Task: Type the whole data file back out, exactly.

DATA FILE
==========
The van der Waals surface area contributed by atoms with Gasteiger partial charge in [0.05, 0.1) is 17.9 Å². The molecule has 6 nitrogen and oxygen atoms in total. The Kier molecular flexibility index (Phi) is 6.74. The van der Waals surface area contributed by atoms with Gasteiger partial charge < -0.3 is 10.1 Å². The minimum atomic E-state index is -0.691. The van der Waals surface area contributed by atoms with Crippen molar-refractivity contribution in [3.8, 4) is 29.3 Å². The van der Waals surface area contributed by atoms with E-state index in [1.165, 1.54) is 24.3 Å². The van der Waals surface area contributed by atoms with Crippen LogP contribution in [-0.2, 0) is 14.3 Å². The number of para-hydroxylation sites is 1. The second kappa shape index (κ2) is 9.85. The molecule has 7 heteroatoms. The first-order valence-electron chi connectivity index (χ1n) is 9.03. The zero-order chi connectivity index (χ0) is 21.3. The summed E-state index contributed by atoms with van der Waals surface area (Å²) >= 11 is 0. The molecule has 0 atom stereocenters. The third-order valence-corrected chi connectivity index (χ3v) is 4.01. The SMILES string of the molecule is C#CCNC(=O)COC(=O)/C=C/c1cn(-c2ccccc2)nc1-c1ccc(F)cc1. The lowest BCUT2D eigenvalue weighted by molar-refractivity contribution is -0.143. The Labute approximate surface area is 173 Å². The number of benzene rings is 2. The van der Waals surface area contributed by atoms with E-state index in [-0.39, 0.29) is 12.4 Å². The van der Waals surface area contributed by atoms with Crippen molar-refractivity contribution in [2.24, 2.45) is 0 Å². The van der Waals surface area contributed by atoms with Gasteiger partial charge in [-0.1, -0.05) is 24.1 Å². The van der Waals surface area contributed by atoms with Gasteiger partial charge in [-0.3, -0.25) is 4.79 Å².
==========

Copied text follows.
The van der Waals surface area contributed by atoms with Gasteiger partial charge in [0.05, 0.1) is 17.9 Å². The molecule has 6 nitrogen and oxygen atoms in total. The Kier molecular flexibility index (Phi) is 6.74. The van der Waals surface area contributed by atoms with Gasteiger partial charge < -0.3 is 10.1 Å². The minimum atomic E-state index is -0.691. The van der Waals surface area contributed by atoms with Crippen molar-refractivity contribution in [3.8, 4) is 29.3 Å². The van der Waals surface area contributed by atoms with E-state index in [1.165, 1.54) is 24.3 Å². The van der Waals surface area contributed by atoms with Crippen LogP contribution in [-0.2, 0) is 14.3 Å². The number of para-hydroxylation sites is 1. The second kappa shape index (κ2) is 9.85. The molecule has 7 heteroatoms. The first-order valence-electron chi connectivity index (χ1n) is 9.03. The zero-order chi connectivity index (χ0) is 21.3. The summed E-state index contributed by atoms with van der Waals surface area (Å²) >= 11 is 0. The molecule has 0 atom stereocenters. The third-order valence-corrected chi connectivity index (χ3v) is 4.01. The SMILES string of the molecule is C#CCNC(=O)COC(=O)/C=C/c1cn(-c2ccccc2)nc1-c1ccc(F)cc1. The lowest BCUT2D eigenvalue weighted by molar-refractivity contribution is -0.143. The Labute approximate surface area is 173 Å². The number of benzene rings is 2. The van der Waals surface area contributed by atoms with E-state index in [-0.39, 0.29) is 12.4 Å². The van der Waals surface area contributed by atoms with Crippen molar-refractivity contribution in [2.24, 2.45) is 0 Å². The van der Waals surface area contributed by atoms with Gasteiger partial charge in [-0.1, -0.05) is 24.1 Å². The van der Waals surface area contributed by atoms with Gasteiger partial charge in [-0.3, -0.25) is 4.79 Å².